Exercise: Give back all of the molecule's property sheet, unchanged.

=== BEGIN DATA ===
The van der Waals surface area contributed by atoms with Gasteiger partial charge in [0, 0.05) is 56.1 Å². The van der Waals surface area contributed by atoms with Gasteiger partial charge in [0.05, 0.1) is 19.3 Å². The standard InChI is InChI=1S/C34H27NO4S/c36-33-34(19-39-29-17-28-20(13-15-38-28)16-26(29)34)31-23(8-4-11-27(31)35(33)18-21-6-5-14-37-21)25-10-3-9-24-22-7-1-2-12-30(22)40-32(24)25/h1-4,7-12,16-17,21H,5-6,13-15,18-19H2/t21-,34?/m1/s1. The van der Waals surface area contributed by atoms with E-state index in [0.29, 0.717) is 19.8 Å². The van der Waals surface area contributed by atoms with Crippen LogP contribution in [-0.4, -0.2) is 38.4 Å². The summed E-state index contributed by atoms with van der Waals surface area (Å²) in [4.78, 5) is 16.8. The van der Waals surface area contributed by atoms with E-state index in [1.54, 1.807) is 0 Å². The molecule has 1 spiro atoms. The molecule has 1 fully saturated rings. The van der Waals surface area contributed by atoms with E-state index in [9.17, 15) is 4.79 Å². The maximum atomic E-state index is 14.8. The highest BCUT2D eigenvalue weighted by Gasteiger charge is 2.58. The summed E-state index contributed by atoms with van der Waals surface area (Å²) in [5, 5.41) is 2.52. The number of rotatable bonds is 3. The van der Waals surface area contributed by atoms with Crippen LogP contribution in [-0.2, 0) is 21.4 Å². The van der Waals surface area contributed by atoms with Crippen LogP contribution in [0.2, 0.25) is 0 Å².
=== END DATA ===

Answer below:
The van der Waals surface area contributed by atoms with Gasteiger partial charge in [0, 0.05) is 56.1 Å². The van der Waals surface area contributed by atoms with Gasteiger partial charge in [0.05, 0.1) is 19.3 Å². The standard InChI is InChI=1S/C34H27NO4S/c36-33-34(19-39-29-17-28-20(13-15-38-28)16-26(29)34)31-23(8-4-11-27(31)35(33)18-21-6-5-14-37-21)25-10-3-9-24-22-7-1-2-12-30(22)40-32(24)25/h1-4,7-12,16-17,21H,5-6,13-15,18-19H2/t21-,34?/m1/s1. The van der Waals surface area contributed by atoms with E-state index in [0.29, 0.717) is 19.8 Å². The van der Waals surface area contributed by atoms with Crippen LogP contribution in [-0.4, -0.2) is 38.4 Å². The summed E-state index contributed by atoms with van der Waals surface area (Å²) in [4.78, 5) is 16.8. The van der Waals surface area contributed by atoms with E-state index in [1.54, 1.807) is 0 Å². The molecule has 1 spiro atoms. The molecule has 1 fully saturated rings. The van der Waals surface area contributed by atoms with E-state index in [9.17, 15) is 4.79 Å². The maximum atomic E-state index is 14.8. The highest BCUT2D eigenvalue weighted by Gasteiger charge is 2.58. The summed E-state index contributed by atoms with van der Waals surface area (Å²) in [5, 5.41) is 2.52. The number of rotatable bonds is 3. The van der Waals surface area contributed by atoms with Crippen LogP contribution in [-0.2, 0) is 21.4 Å². The van der Waals surface area contributed by atoms with Crippen LogP contribution in [0.2, 0.25) is 0 Å².